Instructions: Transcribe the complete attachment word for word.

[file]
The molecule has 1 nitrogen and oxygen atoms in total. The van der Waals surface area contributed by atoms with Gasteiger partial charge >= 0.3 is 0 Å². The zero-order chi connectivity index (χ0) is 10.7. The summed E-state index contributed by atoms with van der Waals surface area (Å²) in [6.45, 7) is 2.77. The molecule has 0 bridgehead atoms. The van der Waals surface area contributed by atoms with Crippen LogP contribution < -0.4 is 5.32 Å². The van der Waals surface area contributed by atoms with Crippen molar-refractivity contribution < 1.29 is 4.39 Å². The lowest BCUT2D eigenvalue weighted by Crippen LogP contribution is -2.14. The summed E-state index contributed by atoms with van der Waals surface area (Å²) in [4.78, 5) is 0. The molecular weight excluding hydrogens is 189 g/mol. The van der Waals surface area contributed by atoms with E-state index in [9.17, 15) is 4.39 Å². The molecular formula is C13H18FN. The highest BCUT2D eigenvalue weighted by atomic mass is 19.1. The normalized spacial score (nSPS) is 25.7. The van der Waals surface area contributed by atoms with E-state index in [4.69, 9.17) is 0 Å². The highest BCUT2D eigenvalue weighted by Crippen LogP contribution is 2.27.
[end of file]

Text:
The molecule has 1 nitrogen and oxygen atoms in total. The van der Waals surface area contributed by atoms with Gasteiger partial charge >= 0.3 is 0 Å². The zero-order chi connectivity index (χ0) is 10.7. The summed E-state index contributed by atoms with van der Waals surface area (Å²) in [6.45, 7) is 2.77. The molecule has 0 bridgehead atoms. The van der Waals surface area contributed by atoms with Crippen LogP contribution < -0.4 is 5.32 Å². The van der Waals surface area contributed by atoms with Crippen molar-refractivity contribution < 1.29 is 4.39 Å². The lowest BCUT2D eigenvalue weighted by Crippen LogP contribution is -2.14. The summed E-state index contributed by atoms with van der Waals surface area (Å²) in [4.78, 5) is 0. The molecular weight excluding hydrogens is 189 g/mol. The van der Waals surface area contributed by atoms with E-state index in [9.17, 15) is 4.39 Å². The molecular formula is C13H18FN. The highest BCUT2D eigenvalue weighted by atomic mass is 19.1. The normalized spacial score (nSPS) is 25.7. The van der Waals surface area contributed by atoms with E-state index in [4.69, 9.17) is 0 Å². The highest BCUT2D eigenvalue weighted by Crippen LogP contribution is 2.27.